Full shortlog appended for your enjoyment, but so far everything looks
        fine. Knock wood,
        
                           Linus
        
      • LWNKernel prepatch 5.19-rc3 [LWN.net]

        The 5.19-rc3 kernel prepatch is out for testing. “5.19-rc3 is fairly small, and just looking at the diffstat, a lot of it ends up being in the documentation subdirectory. With another chunk in selftests.”

    • Instructionals/Technical

      • MJ FransenGitweb on FreeBSD with mini_httpd

        My aim was to get quickly, and as simple as possible, a web interface to my own git repositories.

      • Matt RickardThe Power of Plaintext Protocols

        Sure, binary formats are more efficient and transfer less data over the network. For example, HTTP/2 and the proposal for HTTP/3 are binary protocols. But performance enhancements don’t come without complexity and new issues. And those improvements come decades after learning the optimizations needed for the simple plain text protocol.

      • Tomas Tomecek: Always, read, error, messages

        And think about them, Tomas! After you’re done, interpret them.

      • VideoHow to install WPS Office 2019 on Debian 11 – Invidious

        In this video, we are looking at how to install WPS Office 2019 on Debian 11.

      • Linux Made SimpleHow to install Intellij Idea 2022 Community on a Chromebook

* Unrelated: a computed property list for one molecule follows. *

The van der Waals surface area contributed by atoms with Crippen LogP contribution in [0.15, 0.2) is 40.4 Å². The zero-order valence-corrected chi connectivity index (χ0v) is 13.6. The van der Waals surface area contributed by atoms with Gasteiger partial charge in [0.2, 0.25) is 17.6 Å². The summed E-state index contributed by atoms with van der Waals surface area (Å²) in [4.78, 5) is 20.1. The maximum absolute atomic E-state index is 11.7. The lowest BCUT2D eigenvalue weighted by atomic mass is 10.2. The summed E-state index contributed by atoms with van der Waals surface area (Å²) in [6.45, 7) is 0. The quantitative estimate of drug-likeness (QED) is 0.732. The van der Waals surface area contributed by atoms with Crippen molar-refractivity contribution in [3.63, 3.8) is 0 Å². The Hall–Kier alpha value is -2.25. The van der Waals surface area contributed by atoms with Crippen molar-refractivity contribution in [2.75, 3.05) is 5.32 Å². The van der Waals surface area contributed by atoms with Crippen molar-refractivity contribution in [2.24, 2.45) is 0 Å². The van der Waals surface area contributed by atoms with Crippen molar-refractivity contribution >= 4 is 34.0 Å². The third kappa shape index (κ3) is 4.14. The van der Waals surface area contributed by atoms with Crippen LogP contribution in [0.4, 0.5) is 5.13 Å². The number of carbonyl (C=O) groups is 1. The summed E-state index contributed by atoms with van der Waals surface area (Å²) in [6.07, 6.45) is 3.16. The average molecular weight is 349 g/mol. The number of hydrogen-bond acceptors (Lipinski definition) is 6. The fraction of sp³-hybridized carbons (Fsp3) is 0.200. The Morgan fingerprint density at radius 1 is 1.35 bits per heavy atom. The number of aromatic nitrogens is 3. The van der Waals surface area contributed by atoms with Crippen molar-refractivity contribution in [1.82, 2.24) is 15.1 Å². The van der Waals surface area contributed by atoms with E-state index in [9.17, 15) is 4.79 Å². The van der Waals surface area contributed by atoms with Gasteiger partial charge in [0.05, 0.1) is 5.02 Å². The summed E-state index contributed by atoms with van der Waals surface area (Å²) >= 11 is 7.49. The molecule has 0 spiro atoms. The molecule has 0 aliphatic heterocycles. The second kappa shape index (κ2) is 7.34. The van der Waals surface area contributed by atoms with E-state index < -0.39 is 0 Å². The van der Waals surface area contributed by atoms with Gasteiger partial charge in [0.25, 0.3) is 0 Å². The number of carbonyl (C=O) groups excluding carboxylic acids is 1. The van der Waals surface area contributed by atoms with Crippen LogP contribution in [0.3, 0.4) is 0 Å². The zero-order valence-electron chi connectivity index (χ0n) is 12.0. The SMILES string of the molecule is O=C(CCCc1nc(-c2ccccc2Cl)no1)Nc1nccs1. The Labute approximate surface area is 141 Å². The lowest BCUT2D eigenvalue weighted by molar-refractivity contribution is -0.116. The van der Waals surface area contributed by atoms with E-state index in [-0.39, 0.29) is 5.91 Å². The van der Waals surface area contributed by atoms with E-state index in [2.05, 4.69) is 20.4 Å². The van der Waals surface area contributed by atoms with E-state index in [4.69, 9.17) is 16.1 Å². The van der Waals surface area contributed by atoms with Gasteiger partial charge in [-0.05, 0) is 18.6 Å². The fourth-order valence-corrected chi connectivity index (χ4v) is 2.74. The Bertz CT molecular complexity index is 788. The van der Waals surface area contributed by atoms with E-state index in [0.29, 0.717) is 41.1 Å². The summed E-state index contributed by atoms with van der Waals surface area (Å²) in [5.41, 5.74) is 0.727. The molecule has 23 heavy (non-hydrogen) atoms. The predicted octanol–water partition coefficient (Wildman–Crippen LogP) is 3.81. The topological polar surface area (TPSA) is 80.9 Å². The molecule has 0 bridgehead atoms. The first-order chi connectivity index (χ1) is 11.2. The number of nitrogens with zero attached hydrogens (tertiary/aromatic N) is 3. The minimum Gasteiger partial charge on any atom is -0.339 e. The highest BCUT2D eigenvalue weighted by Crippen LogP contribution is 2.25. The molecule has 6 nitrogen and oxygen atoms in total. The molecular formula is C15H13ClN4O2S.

Today we are looking at how to install Intellij Idea 2022 Community on a Chromebook. Please follow the video/audio guide as a tutorial where we explain the process step by step and use the commands below.

      • ID RootHow To Install AnyDesk on Ubuntu 22.04 LTS – idroot

        In this tutorial, we will show you how to install AnyDesk on Ubuntu 22.04 LTS. For those of you who didn’t know, AnyDesk is a remote desktop application that allows you to access personal computers and other devices that are running the host application from anywhere. Anydesk is a cross-platform application. It is available for Ubuntu, Mac, and Windows operating systems. It can be used individually and in teams.

        This article assumes you have at least basic knowledge of Linux, know how to use the shell, and most importantly, you host your site on your own VPS. The installation is quite simple and assumes you are running in the root account, if not you may need to add ‘sudo‘ to the commands to get root privileges. I will show you the step-by-step installation of the AnyDesk remote desktop application on Ubuntu 22.04 (Jammy Jellyfish). You can follow the same instructions for Ubuntu 22.04 and any other Debian-based distribution like Linux Mint, Elementary OS, Pop!_OS, and more as well.

      • Linux HintHow to Avoid Low Voltage Warning on Raspberry Pi

        Raspberry Pi is a pretty useful device that operates under a certain voltage and if enough voltage isn’t provided to the device, it may not boot up properly. Even if it boots up, it will warn you about voltage issues every time. If proper precautions aren’t followed to avoid the low voltage warning, then it might not be a good sign for your Raspberry Pi device, as this will reduce its lifetime.

        If you want to avoid low voltage warning on your Raspberry Pi device, you should follow this article that provides you with the guidelines to overcome this issue.

      • Linux HintHow to Enable and Disable Automatic Updates on CentOS 7